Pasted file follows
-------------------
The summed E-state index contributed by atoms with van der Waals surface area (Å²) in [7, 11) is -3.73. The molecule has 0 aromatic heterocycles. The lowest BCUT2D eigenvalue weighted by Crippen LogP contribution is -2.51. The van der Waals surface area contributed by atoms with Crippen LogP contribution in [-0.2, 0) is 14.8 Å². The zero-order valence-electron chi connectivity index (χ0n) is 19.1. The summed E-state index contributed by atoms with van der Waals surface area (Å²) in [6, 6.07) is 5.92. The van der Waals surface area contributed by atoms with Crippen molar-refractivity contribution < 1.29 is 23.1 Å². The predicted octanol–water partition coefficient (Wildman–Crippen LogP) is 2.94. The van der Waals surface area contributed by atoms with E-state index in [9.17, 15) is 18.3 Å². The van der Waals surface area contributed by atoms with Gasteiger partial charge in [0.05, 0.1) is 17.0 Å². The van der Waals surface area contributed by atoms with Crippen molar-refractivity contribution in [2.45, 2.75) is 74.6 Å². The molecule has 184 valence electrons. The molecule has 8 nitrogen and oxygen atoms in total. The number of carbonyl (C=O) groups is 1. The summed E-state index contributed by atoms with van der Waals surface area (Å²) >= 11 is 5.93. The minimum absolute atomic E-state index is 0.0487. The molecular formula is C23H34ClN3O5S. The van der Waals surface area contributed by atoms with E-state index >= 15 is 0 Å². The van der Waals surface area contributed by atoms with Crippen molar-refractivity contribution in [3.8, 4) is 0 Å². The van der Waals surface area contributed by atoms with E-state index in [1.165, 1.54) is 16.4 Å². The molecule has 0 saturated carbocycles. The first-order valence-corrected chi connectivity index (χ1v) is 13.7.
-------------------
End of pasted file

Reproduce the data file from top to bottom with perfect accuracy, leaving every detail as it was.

The summed E-state index contributed by atoms with van der Waals surface area (Å²) in [7, 11) is -3.73. The molecule has 0 aromatic heterocycles. The lowest BCUT2D eigenvalue weighted by Crippen LogP contribution is -2.51. The van der Waals surface area contributed by atoms with Crippen LogP contribution in [-0.2, 0) is 14.8 Å². The zero-order valence-electron chi connectivity index (χ0n) is 19.1. The summed E-state index contributed by atoms with van der Waals surface area (Å²) in [6, 6.07) is 5.92. The van der Waals surface area contributed by atoms with Crippen molar-refractivity contribution < 1.29 is 23.1 Å². The predicted octanol–water partition coefficient (Wildman–Crippen LogP) is 2.94. The van der Waals surface area contributed by atoms with E-state index in [9.17, 15) is 18.3 Å². The van der Waals surface area contributed by atoms with Gasteiger partial charge in [0.05, 0.1) is 17.0 Å². The van der Waals surface area contributed by atoms with Crippen molar-refractivity contribution in [2.45, 2.75) is 74.6 Å². The molecule has 184 valence electrons. The molecule has 8 nitrogen and oxygen atoms in total. The number of carbonyl (C=O) groups is 1. The summed E-state index contributed by atoms with van der Waals surface area (Å²) >= 11 is 5.93. The minimum absolute atomic E-state index is 0.0487. The molecular formula is C23H34ClN3O5S. The van der Waals surface area contributed by atoms with E-state index >= 15 is 0 Å². The van der Waals surface area contributed by atoms with Crippen molar-refractivity contribution in [3.8, 4) is 0 Å². The van der Waals surface area contributed by atoms with E-state index in [1.165, 1.54) is 16.4 Å². The molecule has 0 saturated carbocycles. The first-order valence-corrected chi connectivity index (χ1v) is 13.7.